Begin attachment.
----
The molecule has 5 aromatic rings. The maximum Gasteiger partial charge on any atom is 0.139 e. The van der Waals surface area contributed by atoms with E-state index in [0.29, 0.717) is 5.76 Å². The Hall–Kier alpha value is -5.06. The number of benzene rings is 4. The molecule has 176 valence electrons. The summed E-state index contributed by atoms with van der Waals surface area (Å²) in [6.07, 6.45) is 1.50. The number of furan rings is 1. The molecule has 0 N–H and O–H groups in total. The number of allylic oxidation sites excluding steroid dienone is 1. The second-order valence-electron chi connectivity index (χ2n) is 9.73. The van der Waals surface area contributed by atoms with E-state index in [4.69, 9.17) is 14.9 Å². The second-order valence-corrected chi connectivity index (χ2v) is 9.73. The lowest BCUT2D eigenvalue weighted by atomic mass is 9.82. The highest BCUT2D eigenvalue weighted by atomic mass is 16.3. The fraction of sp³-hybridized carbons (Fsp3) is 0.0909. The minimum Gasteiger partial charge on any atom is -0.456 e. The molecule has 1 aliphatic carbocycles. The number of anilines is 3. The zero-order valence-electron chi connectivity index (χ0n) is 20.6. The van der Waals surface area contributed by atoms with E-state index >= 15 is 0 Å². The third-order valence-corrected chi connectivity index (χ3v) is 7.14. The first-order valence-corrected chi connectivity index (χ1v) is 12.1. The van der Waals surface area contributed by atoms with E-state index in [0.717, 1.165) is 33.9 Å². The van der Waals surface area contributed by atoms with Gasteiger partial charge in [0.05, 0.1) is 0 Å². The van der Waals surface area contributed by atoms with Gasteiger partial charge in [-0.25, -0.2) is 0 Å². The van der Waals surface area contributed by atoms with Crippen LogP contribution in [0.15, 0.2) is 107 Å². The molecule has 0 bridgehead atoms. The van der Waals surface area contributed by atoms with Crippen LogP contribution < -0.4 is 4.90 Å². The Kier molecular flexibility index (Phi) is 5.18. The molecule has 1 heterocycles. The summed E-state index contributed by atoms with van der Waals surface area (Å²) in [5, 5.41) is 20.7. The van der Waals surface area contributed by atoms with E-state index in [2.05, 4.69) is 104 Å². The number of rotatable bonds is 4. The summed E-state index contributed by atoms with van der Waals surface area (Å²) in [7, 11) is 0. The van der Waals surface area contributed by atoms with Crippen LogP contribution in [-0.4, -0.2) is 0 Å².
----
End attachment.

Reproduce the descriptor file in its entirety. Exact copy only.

The molecule has 5 aromatic rings. The maximum Gasteiger partial charge on any atom is 0.139 e. The van der Waals surface area contributed by atoms with E-state index in [0.29, 0.717) is 5.76 Å². The Hall–Kier alpha value is -5.06. The number of benzene rings is 4. The molecule has 176 valence electrons. The summed E-state index contributed by atoms with van der Waals surface area (Å²) in [6.07, 6.45) is 1.50. The number of furan rings is 1. The molecule has 0 N–H and O–H groups in total. The number of allylic oxidation sites excluding steroid dienone is 1. The second-order valence-electron chi connectivity index (χ2n) is 9.73. The van der Waals surface area contributed by atoms with E-state index in [4.69, 9.17) is 14.9 Å². The second-order valence-corrected chi connectivity index (χ2v) is 9.73. The lowest BCUT2D eigenvalue weighted by atomic mass is 9.82. The highest BCUT2D eigenvalue weighted by atomic mass is 16.3. The fraction of sp³-hybridized carbons (Fsp3) is 0.0909. The minimum Gasteiger partial charge on any atom is -0.456 e. The molecule has 1 aliphatic carbocycles. The number of anilines is 3. The zero-order valence-electron chi connectivity index (χ0n) is 20.6. The van der Waals surface area contributed by atoms with E-state index >= 15 is 0 Å². The third-order valence-corrected chi connectivity index (χ3v) is 7.14. The first-order valence-corrected chi connectivity index (χ1v) is 12.1. The van der Waals surface area contributed by atoms with E-state index in [0.717, 1.165) is 33.9 Å². The van der Waals surface area contributed by atoms with Gasteiger partial charge in [0.05, 0.1) is 0 Å². The van der Waals surface area contributed by atoms with Gasteiger partial charge in [-0.25, -0.2) is 0 Å². The van der Waals surface area contributed by atoms with Crippen LogP contribution in [0.15, 0.2) is 107 Å². The molecule has 0 bridgehead atoms. The van der Waals surface area contributed by atoms with Crippen LogP contribution < -0.4 is 4.90 Å². The Kier molecular flexibility index (Phi) is 5.18. The molecule has 1 heterocycles. The summed E-state index contributed by atoms with van der Waals surface area (Å²) in [5, 5.41) is 20.7. The van der Waals surface area contributed by atoms with E-state index in [2.05, 4.69) is 104 Å². The number of rotatable bonds is 4. The summed E-state index contributed by atoms with van der Waals surface area (Å²) in [7, 11) is 0. The van der Waals surface area contributed by atoms with Crippen LogP contribution in [-0.4, -0.2) is 0 Å².